The Weekend Australian - Travel - - Destination Australia -

RAN­ULPH Fi­ennes has been called the world’s great­est liv­ing ex­plorer, at home sleep­ing on an ice floe in a gale. But you wouldn’t let Ran­ulph Twistle­tonWyke­ham Fi­ennes near your daugh­ters. The ti­tle of his new book, Mad,BadandDanger­ous (Hod­der & Stoughton, $35), comes from the de­scrip­tion of Fi­ennes by his girl­friend’s fa­ther, bor­rowed from Catherine Lamb’s de­scrip­tion of By­ron. The ap­palled dad be­comes Fi­ennes’s fa­ther-in-law. Our au­thor usu­ally gets his way, whether he’s deal­ing with moun­tains, po­lar bears or mere mor­tals.

This is the sec­ond au­to­bi­og­ra­phy from Fi­ennes’s crowded life — Liv­ing Dan­ger­ously was pub­lished 20 years ago— and it is thus un­der­stand­able that it skates through the early years. Fi­ennes’s child­hood am­bi­tion is to suc­ceed his fa­ther, who was killed in ac­tion in 1943, sev­eral months be­fore baby Ran­ulph was hatched, as com­mand­ing of­fi­cer of the Royal Scots Greys, but a taste for mis­chief scup­pers his plans.

By page 37 of the 358-page text and at the age of 26, he has shot an in­sur­gent at close quar­ters in Oman and been cashiered from the SAS for us­ing pur­loined mil­i­tary ex­plo­sives to de­mol­ish a film set that threat­ened a trout stream run­ning through Cas­tle Combe, pos­si­bly the loveli­est vil­lage in Bri­tain.

De­nied a mil­i­tary ca­reer, Fi­ennes turns to ad­ven­ture, and it’s the po­lar re­gions, the least-known and most hos­tile parts of the planet, that pro­vide the most ex­cit­ing pos­si­bil­i­ties for ground­break­ing work. In 1972, Fi­ennes be­gins prepa­ra­tion for the Tran­sglobe Ex­pe­di­tions, a cir­cum­nav­i­ga­tion of the globe via both poles. He spends the rest of the cen­tury ric­o­chet­ing around the chilly bits of the planet, haul­ing sleds across ice fields, deal­ing with a chill fac­tor of -90C and set­ting bench­marks in the busi­ness of hard­core ad­ven­ture.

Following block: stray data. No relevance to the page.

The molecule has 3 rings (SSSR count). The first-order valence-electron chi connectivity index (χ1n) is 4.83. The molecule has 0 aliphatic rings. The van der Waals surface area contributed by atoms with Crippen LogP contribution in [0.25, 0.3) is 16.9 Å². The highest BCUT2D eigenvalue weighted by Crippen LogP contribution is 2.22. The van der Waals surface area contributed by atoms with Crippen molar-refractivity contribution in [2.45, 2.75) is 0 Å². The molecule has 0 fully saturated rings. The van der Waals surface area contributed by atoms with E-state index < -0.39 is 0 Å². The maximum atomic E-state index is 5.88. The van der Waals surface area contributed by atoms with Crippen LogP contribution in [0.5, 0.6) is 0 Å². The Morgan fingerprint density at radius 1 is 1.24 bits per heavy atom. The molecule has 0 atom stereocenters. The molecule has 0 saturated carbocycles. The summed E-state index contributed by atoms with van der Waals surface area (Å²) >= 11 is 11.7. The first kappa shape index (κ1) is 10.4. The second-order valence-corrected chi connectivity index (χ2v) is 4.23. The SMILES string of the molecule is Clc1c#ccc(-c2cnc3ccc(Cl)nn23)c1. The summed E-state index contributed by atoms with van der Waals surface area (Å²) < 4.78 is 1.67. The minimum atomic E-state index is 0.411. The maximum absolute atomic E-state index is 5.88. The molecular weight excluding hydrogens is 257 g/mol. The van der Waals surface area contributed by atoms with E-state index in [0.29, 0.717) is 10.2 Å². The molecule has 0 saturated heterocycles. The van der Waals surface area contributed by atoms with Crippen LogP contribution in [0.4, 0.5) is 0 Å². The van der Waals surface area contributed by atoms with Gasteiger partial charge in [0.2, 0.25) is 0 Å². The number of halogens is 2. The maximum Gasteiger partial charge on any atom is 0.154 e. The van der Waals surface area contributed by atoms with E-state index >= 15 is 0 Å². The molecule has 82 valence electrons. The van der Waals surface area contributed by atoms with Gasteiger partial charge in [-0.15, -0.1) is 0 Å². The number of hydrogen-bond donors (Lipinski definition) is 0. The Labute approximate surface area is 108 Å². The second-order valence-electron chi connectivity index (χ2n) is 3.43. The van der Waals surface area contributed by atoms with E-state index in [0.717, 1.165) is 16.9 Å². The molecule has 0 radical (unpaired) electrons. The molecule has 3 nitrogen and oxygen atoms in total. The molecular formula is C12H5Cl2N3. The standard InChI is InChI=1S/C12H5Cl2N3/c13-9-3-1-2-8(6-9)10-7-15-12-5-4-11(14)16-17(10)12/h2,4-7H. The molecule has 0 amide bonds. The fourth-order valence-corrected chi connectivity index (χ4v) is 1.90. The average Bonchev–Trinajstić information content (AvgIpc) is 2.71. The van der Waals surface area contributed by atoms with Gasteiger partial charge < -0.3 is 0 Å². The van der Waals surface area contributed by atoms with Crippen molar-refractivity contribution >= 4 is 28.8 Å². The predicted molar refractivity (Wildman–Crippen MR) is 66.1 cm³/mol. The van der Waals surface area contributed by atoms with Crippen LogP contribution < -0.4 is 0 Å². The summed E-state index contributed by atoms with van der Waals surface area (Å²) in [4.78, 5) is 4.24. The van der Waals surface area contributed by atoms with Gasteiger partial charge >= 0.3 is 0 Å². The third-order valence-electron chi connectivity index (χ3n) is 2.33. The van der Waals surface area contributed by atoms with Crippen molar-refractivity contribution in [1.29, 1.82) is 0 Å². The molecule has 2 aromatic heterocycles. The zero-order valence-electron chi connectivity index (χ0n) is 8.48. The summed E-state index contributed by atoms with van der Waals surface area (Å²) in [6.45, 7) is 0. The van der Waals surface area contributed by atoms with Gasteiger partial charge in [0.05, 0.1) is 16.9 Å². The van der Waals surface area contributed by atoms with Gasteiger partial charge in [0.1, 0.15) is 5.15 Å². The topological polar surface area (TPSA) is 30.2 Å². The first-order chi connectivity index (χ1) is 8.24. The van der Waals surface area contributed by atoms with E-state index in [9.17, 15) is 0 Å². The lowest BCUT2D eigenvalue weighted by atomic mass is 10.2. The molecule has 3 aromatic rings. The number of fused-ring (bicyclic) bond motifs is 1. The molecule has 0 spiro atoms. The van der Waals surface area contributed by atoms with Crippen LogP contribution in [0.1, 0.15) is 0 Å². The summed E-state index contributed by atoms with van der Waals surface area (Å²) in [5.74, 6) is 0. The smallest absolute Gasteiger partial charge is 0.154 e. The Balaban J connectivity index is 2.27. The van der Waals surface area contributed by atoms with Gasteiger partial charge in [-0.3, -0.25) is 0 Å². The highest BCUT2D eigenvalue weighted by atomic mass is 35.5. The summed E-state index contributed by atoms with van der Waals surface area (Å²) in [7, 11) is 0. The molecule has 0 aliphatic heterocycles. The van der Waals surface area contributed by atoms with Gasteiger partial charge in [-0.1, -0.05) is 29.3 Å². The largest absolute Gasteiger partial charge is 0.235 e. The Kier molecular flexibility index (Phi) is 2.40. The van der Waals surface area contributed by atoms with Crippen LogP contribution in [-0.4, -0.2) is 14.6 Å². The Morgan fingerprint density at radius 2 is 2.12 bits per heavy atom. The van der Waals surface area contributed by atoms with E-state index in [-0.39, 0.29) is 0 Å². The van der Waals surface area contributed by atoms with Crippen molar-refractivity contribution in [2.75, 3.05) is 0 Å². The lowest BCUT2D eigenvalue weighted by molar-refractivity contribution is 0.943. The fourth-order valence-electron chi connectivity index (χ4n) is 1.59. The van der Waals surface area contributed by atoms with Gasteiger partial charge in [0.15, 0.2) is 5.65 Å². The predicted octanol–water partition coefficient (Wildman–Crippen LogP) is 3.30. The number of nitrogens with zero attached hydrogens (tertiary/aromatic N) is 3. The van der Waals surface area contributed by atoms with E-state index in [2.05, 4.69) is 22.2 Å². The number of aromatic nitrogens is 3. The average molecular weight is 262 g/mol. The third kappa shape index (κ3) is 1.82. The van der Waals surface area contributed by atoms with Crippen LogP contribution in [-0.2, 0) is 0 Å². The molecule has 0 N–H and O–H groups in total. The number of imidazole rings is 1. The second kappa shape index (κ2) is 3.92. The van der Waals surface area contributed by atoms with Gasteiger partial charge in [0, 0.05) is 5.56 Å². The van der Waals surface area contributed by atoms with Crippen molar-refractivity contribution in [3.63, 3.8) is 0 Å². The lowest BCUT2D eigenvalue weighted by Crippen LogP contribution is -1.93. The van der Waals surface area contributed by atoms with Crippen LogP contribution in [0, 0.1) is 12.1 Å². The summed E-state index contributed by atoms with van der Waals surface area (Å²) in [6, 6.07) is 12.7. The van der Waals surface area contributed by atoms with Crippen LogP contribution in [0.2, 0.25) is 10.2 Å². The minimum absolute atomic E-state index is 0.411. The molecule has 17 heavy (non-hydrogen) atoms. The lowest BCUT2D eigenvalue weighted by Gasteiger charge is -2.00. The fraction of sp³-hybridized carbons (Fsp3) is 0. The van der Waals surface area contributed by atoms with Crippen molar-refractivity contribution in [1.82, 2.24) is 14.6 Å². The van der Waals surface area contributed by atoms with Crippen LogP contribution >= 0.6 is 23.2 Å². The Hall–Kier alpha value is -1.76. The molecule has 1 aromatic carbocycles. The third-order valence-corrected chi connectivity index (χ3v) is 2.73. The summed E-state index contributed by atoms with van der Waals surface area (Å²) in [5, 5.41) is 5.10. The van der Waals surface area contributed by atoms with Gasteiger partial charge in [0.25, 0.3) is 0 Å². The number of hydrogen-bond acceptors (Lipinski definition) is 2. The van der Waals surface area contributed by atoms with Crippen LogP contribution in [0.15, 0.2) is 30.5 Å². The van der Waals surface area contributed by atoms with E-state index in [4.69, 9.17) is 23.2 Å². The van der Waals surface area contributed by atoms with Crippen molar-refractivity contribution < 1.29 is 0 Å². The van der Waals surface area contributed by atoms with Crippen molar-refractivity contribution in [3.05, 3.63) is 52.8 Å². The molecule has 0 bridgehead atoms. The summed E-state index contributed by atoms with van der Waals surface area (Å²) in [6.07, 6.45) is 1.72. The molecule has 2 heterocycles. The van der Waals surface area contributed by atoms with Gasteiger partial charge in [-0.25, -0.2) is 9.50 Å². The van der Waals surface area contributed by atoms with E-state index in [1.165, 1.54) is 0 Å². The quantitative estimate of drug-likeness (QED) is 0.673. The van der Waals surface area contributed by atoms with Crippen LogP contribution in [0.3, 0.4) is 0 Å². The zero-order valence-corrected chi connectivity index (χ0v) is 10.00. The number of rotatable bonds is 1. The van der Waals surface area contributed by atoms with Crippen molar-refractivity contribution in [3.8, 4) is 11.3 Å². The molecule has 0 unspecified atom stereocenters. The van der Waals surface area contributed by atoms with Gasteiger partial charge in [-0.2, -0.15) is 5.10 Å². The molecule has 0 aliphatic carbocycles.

Along the way he tastes fail­ure and de­ri­sion as well as suc­cess and adu­la­tion, but in an age when so­cial climbers with fat wal­lets are hauled to the top of Ever­est roped to Sherpa guides, Fi­ennes is the real thing. Even ad­vanc­ing years fail to slow his pace. In 1999, aged 55, on a quest to be­come the first to make a solo and un­sup­ported jour­ney across ice to the North Pole, he falls off a tilt­ing ice floe and suf­fers frost­bite to all the fin­gers on his left hand. Back in Eng­land, frus­trated with the de­lay wait­ing for an op­er­a­tion, he puts his fin­gers in a vice and cuts off the dead tis­sue with a fret­saw.

In June 2003, his heart stops beat­ing three times in quick suc­ces­sion. Against all med­i­cal ad­vice he dis­charges him­self five days af­ter by­pass surgery and de­cides to run a se­ries of seven marathons over seven suc­ces­sive days. Just to make it dif­fi­cult, each marathon takes place on a dif­fer­ent con­ti­nent. Two years later, he makes an at­tempt on Ever­est via the more chal­leng­ing north side and climbs within 400m of the sum­mit ridge be­fore the threat of yet an­other car­diac ar­rest halts him in his tracks.

In the fi­nal ad­ven­ture of the book, Fi­ennes climbs the north face of the Eiger in the Swiss Alps in early 2007: 1800 ver­ti­cal me­tres of crum­bling lime­stone and black ice known as the Mur­der Wall. For Fi­ennes, who has suf­fered all his life from ver­tigo, the Eiger brings him eye­ball-toeye­ball with his per­sonal de­mon.

This is what this rip­ping yarn, Mad,BadandDanger­ous , is all about: pit­ting your­self against the worst the world can throw at you and sur­viv­ing. Why does he do it? If you asked Fi­ennes, he’d prob­a­bly give you a whack across the chops with an ice axe. In­tro­spec­tion is not a co­or­di­nate on his com­pass. He’s writ­ten at least 16 books and raised £10 mil­lion for char­ity, two-thirds of his goal. But this is col­lat­eral, the byprod­uct that greases the wheels of spon­sor­ship, and Fi­ennes learns early in his ca­reer the fu­til­ity of fi­nanc­ing his own ex­pe­di­tions. It is the ap­peal of the ra­zor’s edge. When your next foot­step might plunge you into a crevasse, when your next hand­hold is a coin’s toss be­tween life and death, you know what it means to be alive. Michael Ge­bicki


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